Here, Elijah, fits in with the wild creatures and becomes even more a kind of a wild thing himself, preferring the company of animals to people.
But then the Wadi dries up; Elijah has no water!
The Lord tells Elijah, “Go now to Zarephath, which belongs to Sidon, for I have commanded a widow to feed you.” Zarephath was a Phoenician city on the Mediterranean coast, between Sidon and Tyre.
Here is the modern city, formerly Zarephath.
Elijah is perhaps second only to Moses, when it comes to the most important prophets of the Old Testament. At the transfiguration on the mountaintop, who do the disciples see with Jesus? Moses and Elijah. Matthew 17:3, “Suddenly, Moses and Elijah appeared and began talking with Jesus.”
The story of Elijah and the widow is important to Jesus, who refers to it in Luke 4:25-26, “But I tell you truthfully that there were many widows in Israel in the time of Elijah, when the sky was shut for three and a half years and great famine swept over all the land. Yet Elijah was not sent to any of them, but to the widow of Zarephath in Sidon.”
It is significant that John the Baptist is mistaken for Elijah! John reminded Israel of him!
John 1:20-21 tells us, “He (John) did not refuse to confess, but openly declared, ‘I am not the Christ.’ ‘Who are you then?’ they inquired. ‘Are you Elijah?’ He said, ‘I am not.’”
John is also rough around the edges, a kind of wild thing, living in the wilderness on an unusual diet (honey and locusts),
wearing unusual clothing (camel’s hair).
Then, in Matthew 16: 13-14, Jesus is mistaken for Elijah! “When Jesus came to the region of Caesarea Philippi, He questioned His disciples: ‘Who do people say the Son of Man is?’ They replied, ‘Some say John the Baptist; others say Elijah; and still others, Jeremiah or one of the prophets.’”
Like Jesus, Elijah obeys the Lord. God sends him to live in Zarephath, amongst idol-worshipers, because the Lord has a plan for him to minister to people in need. But this will require Elijah to allow himself to be vulnerable to a stranger. He accepts help from a widow who has given up all hope of surviving the terrible famine; she hasn’t enough food for her and her son.
But something stirs her to listen to this kind of wild thing, the prophet of a God she doesn’t know. He tells her in 17:13-14, “Do not be afraid.” She should make him a “cake” with the meal before she feeds her son and herself. “For thus says the Lord the God of Israel: The jar of meal will not be emptied and the jug of oil will not fail until the day that the Lord sends rain on the earth.”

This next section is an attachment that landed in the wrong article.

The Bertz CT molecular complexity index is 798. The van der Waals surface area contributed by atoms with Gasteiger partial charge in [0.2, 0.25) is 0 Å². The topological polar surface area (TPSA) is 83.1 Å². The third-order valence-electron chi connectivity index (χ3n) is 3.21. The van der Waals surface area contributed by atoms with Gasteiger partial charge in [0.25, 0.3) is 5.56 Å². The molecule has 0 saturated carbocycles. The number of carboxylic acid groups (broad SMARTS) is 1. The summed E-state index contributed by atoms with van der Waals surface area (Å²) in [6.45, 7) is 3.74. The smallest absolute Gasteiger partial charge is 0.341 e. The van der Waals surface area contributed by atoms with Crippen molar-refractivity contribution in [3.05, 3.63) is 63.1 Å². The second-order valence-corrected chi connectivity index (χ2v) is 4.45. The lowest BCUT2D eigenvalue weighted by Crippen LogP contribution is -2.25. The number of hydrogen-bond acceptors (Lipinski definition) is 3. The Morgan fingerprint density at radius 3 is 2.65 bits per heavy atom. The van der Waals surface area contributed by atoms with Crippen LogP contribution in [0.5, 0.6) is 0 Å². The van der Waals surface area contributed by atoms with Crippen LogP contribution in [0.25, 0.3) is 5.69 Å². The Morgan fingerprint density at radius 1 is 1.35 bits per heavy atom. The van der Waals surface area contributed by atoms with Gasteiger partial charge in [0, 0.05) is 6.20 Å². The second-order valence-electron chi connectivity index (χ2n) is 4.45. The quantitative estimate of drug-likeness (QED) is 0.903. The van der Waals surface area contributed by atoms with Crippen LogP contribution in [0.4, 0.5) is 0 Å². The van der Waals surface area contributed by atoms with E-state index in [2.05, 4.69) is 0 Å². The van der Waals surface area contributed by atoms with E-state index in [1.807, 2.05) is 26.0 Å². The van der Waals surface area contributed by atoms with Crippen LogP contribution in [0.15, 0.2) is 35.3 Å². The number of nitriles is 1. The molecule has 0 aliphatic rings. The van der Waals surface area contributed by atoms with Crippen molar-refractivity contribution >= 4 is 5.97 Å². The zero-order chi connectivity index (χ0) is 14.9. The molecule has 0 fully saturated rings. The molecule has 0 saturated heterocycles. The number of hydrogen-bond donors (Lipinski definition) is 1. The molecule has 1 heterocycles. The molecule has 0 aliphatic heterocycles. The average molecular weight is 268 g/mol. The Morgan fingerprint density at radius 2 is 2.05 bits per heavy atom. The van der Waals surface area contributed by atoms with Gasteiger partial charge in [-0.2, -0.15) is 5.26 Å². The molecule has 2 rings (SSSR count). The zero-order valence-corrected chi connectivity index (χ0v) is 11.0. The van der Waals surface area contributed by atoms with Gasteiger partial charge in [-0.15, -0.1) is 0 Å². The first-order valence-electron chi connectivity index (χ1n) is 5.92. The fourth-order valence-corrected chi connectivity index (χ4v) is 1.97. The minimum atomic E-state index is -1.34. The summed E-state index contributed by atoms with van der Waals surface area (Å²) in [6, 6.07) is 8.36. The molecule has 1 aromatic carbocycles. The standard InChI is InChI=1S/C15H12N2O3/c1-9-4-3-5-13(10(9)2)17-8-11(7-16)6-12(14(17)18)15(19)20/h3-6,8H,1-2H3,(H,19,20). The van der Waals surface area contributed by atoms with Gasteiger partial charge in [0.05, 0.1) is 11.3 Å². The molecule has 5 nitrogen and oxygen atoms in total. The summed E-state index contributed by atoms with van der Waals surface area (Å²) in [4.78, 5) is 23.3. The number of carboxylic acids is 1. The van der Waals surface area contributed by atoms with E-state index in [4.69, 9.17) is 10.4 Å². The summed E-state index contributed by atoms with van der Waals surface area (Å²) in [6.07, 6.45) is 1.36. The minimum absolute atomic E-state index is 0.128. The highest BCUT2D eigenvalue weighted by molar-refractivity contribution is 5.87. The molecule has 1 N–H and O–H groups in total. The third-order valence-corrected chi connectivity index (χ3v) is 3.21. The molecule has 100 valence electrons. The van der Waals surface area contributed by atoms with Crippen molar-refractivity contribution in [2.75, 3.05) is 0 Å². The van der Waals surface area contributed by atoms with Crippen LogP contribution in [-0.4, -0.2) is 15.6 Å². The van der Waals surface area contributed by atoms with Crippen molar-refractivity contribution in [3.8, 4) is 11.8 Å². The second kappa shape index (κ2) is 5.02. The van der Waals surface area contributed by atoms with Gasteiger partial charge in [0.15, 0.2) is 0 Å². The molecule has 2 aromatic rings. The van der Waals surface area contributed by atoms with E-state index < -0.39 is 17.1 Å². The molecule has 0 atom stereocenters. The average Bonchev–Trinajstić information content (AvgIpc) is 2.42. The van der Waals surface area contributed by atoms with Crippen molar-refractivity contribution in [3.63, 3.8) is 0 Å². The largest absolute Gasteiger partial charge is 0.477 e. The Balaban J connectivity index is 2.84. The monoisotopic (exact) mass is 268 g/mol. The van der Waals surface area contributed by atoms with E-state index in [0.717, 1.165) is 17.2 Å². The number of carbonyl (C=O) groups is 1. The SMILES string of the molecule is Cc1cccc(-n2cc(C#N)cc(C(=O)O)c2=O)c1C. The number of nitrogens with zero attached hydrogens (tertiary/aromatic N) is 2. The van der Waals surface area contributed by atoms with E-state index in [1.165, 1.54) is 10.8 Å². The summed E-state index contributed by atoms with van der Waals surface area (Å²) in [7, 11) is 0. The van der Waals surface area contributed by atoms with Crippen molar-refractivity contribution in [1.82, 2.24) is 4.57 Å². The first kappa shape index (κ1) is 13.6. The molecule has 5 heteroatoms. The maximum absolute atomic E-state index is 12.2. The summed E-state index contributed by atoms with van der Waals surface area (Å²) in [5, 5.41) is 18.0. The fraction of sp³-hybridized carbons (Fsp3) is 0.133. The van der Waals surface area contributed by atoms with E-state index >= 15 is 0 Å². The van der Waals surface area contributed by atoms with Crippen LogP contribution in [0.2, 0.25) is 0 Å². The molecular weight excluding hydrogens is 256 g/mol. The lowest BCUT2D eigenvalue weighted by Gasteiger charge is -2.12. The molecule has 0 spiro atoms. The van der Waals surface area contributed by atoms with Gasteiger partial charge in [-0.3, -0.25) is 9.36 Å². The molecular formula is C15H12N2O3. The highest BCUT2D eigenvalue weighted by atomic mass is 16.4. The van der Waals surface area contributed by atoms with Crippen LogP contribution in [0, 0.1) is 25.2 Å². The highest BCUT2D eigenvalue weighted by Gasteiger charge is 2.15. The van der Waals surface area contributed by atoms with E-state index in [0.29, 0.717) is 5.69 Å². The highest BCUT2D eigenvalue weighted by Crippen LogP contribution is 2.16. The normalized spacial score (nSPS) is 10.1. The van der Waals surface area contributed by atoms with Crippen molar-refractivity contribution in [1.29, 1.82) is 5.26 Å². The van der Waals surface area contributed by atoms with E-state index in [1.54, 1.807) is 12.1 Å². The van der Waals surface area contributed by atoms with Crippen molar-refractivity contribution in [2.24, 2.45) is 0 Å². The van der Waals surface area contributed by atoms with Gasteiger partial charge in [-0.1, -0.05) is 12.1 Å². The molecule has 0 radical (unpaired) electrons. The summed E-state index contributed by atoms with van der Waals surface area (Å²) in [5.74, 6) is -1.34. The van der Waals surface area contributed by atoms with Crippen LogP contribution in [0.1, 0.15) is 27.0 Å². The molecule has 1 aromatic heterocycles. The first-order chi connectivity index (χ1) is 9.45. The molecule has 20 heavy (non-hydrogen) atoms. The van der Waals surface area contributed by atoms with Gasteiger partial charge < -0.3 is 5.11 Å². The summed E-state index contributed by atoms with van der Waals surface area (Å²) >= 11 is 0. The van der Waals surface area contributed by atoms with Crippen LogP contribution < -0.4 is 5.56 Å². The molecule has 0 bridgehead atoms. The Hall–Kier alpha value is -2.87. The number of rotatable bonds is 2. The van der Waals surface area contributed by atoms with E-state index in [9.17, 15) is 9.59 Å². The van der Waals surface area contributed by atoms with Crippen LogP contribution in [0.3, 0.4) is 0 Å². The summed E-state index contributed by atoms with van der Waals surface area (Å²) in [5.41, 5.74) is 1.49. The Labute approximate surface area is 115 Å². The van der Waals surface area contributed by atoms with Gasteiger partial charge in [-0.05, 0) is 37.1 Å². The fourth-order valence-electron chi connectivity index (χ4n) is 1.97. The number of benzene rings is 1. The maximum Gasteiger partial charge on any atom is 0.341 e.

And she does as Elijah says. And the jar of meal doesn’t run out; the oil doesn’t fail. God provides for many days.
But then a crisis of faith. The boy falls ill, and there is “no breath left in him.” He dies! Now you have to understand how desolate the widow feels. Her only child, a son, is her only hope of survival in her society. She is relying on him to take care of her when he is grown. All hope is lost with his death! She turns on Elijah in anger and blames the One whom Elijah credits for miraculously providing for them. “What have you against me, O man of God?!” she asks–and some interpret this as sarcasm. But she takes partial responsibility for her loss, for it is her own sin that God remembers, she says, when the Lord takes her son.
Elijah, too, believes that God has caused the son’s death, but that death doesn’t have the final word. All of his emotion pours out in his prayer to the Lord, for this wild prophet of God, a creature that is more comfortable in the wilderness with animals than living with people, has grown to care for this foreign widow and her son, who have shared from their poverty with him. He cries out, “O Lord my God, let this child’s life come into him again.”
God hears his prayer. God answers. The child is revived. Hope and joy replace the widow’s sarcasm and desolation. “Now I know that you are a man of God,” she says, “and that the word of the Lord in your mouth is truth.”
Friends, Elijah’s ministry was one of presence. He was willing to walk alongside someone in need–right where they live. The Spirit of God ministered in and through him! His faith grew through God’s miraculous provision. It grew even more when God brought the child back to life!
And the stranger, the alien, came to trust Elijah, though he was rough on the outside–a wild thing. Through the witness of his faith, she found her own. She came to trust Elijah’s God.
Will you join me in a ministry of presence? May Christ within us work in and through us!
My home visits have already begun!
Let us pray.
Holy One, we give you thanks and praise for your miraculous provision for us day by day, hour by hour. Thank you for sending your Son to make a way for us to return to you when we were lost in our sin. Thank you that Christ lives within the heart of every believer now–and is transforming us into his likeness as we seek to walk in your ways. Help us, Lord, to allow ourselves to be vulnerable–to visit one another right where we live in the intimate ministry of presence. Stir us to open our homes and hearts so that you might work in and through us. May we be like Elijah and seek to care for and be cared for by strangers like the widow from Zarephath and her son–and meet them in their time of need. In Christ we pray. Amen.